U.S. Pat. Nos. 3,142,650 and 3,142,651 describe the production of polyurethane starting out from hydroxyl-containing phosphite esters, e.g., a tris(polypropylene glycol) phosphite. The production of flame laminates based on polyurethane foam is not described.

DE 4236767 proposes increasing the flame laminatability by adding ester PUR foam in powder form to the ether PUR foam. However, this has the disadvantage of the increasing hydrolysis instability with increasing content of polyester polyol.

U.S. Pat. No. 4,135,042 describes the use of phosphites as flame retardants in polyurethane foams containing halogenated phosphate polyester additives. The '042 patent does not, however, describe the production of flame laminates based on polyurethane foam.

The use of linear diols is said to increase the thermoplasticity of polyether polyurethanes and thus lead to reversible melting of the foam (see, for example, U.S. Pat. No. 5,900,087). However, it is known from the literature that bonding between foam and substrate occurs only when the temperatures reached are significantly higher than those required merely for deformation as a result of thermoplasticity (see, for example, K. F. Hager, M. B. Brodbeck; Journal of Cellular Plastics 1968).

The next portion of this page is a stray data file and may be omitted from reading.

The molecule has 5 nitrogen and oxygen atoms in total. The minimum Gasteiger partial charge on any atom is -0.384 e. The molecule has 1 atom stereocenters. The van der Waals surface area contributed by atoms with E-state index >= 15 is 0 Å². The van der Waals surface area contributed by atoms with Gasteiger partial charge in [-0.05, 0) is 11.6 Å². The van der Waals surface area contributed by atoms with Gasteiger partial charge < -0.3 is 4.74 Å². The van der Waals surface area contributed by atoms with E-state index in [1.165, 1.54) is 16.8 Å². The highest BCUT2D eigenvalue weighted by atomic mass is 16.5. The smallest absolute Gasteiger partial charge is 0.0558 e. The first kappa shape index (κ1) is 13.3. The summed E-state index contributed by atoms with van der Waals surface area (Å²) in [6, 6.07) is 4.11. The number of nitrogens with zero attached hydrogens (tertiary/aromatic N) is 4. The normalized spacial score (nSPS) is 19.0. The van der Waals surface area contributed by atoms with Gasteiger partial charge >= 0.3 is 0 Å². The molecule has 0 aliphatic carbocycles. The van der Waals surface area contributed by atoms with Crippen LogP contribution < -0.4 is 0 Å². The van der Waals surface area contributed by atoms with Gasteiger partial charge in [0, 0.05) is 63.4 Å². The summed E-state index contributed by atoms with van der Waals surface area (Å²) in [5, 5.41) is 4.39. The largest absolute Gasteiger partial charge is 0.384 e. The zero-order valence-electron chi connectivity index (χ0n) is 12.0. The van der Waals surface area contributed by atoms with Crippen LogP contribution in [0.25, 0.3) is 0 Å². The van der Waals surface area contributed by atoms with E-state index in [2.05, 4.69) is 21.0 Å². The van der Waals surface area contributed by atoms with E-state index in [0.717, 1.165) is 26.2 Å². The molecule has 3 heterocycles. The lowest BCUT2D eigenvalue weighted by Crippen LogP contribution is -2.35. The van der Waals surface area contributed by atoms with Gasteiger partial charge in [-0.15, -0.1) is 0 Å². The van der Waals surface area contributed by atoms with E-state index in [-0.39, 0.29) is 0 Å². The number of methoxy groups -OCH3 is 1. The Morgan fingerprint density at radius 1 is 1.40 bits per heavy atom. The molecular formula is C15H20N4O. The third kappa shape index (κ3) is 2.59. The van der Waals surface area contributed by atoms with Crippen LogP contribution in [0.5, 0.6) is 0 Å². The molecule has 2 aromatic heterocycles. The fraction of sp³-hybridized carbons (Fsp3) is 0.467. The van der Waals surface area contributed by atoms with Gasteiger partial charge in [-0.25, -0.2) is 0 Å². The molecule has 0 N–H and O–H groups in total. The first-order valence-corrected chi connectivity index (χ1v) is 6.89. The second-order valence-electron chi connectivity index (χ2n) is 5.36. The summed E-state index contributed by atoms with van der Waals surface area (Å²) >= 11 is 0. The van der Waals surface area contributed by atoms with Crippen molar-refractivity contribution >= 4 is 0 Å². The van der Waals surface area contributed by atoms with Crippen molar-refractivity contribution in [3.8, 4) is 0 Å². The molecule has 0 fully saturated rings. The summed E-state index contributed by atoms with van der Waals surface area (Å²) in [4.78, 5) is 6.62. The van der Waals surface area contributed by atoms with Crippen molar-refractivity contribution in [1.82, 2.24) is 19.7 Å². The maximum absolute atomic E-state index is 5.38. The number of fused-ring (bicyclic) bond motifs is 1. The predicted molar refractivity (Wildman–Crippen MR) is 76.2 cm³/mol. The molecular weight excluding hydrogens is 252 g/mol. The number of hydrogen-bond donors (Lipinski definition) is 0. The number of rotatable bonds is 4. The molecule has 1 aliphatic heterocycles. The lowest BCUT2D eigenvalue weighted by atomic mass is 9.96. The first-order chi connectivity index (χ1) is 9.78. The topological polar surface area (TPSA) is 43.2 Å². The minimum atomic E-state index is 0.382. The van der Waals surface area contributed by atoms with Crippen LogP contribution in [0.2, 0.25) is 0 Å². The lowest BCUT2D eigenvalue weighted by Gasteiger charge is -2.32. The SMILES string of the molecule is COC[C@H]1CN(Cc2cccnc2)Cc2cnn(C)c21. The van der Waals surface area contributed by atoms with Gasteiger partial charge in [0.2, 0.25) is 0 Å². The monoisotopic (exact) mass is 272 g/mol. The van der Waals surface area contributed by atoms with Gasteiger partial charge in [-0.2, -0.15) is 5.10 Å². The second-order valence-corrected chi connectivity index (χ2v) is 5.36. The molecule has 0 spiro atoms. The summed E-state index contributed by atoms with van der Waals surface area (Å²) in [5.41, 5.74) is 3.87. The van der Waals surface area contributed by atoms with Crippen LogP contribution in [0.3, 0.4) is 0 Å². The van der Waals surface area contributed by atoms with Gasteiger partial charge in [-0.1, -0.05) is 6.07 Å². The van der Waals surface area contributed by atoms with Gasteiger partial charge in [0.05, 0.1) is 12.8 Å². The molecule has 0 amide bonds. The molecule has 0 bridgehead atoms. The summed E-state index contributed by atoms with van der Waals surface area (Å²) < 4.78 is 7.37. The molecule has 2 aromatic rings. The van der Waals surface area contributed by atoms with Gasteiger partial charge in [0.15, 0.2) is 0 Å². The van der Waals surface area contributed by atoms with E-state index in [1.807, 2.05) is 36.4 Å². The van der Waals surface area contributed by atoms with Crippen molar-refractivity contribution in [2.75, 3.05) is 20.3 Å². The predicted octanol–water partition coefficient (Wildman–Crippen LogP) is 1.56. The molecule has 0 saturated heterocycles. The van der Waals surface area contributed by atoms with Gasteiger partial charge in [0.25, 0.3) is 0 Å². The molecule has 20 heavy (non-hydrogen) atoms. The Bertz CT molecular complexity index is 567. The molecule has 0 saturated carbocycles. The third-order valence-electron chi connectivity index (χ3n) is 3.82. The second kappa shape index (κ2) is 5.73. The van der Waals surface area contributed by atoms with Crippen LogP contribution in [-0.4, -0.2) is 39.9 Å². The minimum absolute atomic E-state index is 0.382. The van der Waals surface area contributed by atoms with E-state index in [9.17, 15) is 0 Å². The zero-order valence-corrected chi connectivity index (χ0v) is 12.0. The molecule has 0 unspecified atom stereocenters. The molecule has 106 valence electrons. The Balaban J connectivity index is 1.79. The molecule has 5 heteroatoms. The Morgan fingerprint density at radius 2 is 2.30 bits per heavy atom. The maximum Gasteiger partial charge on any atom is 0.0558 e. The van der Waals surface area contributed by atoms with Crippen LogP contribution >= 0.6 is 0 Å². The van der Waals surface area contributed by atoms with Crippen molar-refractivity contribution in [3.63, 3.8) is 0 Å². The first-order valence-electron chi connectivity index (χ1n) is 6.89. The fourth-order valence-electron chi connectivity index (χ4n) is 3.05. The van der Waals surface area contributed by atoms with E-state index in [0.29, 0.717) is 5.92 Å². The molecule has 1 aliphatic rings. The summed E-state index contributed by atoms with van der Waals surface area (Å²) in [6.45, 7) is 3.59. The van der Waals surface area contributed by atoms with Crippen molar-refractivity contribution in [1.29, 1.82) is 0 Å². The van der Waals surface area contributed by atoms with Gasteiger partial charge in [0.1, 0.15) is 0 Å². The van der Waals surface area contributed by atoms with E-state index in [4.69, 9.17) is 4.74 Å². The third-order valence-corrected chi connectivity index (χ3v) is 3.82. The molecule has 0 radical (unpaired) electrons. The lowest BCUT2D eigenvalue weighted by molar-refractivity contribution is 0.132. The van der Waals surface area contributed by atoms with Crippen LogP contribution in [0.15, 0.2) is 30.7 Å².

The addition of polyols based on natural oil (NOPs) has been described in WO 2009017973A1 as aiding flame lamination. NOPs, too, contain a certain proportion of polyester polyols and thus contribute to reducing the hydrolysis stability of foams. Since NOPs are natural products, the processability is subject to some fluctuation. Problems often occur as a result of incompatibility of the various polyols, so that other additives such as emulsifiers have to be added. In addition, NOPs often give the foams a characteristic, undesirable odor.

EP 0 189 644 describes a flame-laminatable polyurethane composition which contains at least one organic phosphorus additive which is able to increase the laminatability. Organic phosphorus compounds mentioned are organic phosphites, organic phosphonates and organic phosphates. The use of organic phosphorus compounds likewise leads to hydrolysis sensitivity.